For untreated pine, I’d recommend picking up some of the raw linseed oil or tung oil to make your boards more durable. If you’re using treated pine, I suggest picking up the plastic sheeting to lay down between your boards and the soil.

For pre-cut boards, the only tool you’ll need to complete this project is a drill. If you’re cutting your own boards, you’ll also need a tape measure, a saw, saw horses, and protective equipment.

Once you have all your materials cut, you just line them up and use your drill and screws to connect your boards. The preparation for this project is significantly more intense than the actual construction part!

Adding your soil

The next step is adding your soil. When you place your soil in your beds, you’ll want to keep it loose to allow water and nutrients to freely flow and to give your plants’ roots the space they need. The soil should also be nutrient-rich so your plants are getting the food they need. If you have access to compost, mixing some of that in with your soil is a great idea to provide your plants with lots of nutrients!

Plant your garden!

Plant Your Garden

If you’ve hung in there this long, you’ve made it to the final and most exciting step: actually planting your garden! Make sure to give your plants enough space to grow – some need more than others, and you can find this information either at the gardening store, sometimes on the tag of the plant, or by looking it up. You’ll also want to pay attention to sunlight as it’s likely that some of your plants will need more than others. When you’ve finished planting, make sure the soil is still loose. Congratulations! You now have a beautiful pine raised bed!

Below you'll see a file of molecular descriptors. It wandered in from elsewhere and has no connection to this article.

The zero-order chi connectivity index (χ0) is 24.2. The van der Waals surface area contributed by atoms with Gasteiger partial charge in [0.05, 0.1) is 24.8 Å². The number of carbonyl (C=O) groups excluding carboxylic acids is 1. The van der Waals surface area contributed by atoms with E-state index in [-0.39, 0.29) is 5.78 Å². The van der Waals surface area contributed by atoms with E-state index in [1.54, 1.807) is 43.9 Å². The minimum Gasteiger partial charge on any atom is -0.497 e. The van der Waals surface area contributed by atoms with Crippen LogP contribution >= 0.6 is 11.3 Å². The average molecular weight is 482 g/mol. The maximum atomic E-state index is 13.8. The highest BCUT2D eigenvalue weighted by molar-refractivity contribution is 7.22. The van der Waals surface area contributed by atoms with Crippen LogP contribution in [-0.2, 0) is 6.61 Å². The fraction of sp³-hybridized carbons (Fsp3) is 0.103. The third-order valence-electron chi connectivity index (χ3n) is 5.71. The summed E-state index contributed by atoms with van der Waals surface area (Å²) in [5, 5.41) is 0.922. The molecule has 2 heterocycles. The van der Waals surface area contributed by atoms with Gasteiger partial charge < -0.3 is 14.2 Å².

Related questions

Is yellow pine good for raised beds?

We get a lot of questions about yellow pine because it’s one of the most common materials used in home construction, so it’s easy to find. Yellow pine is great for raised beds! It is very strong and will hold those exterior screws well.

How long will untreated pine last in raised beds?

Because pine is known to not last quite as long, our gardeners always want to know how long untreated pine will last. We can’t give a definitive answer to this question because it depends on your climate and the bugs in your area, but on average, they last about five years. They aren’t rot-resistant, so it’s good to keep an eye on your boards and replace them as you see signs of rotting.

How long will pine raised beds last?

Raised pine beds last an average of five years, but it depends on weather, bugs, and also whether you use treated or untreated pine. Treated pine will likely last longer than five years, but the chemicals in the treatment are generally believed to have negative effects on plant growth and on safety of produce. 

Greg Volente

Greg Volente holds a Naturalist Certificate from the Morton Arboretum, worked for The Nature Conservancy leading environmental education programs and doing natural areas restoration, and worked in the soil science research & testing lab at Michigan State University. Besides gardening, he's an avid wildflower enthusiast, and loves botanizing, hiking, and backpacking.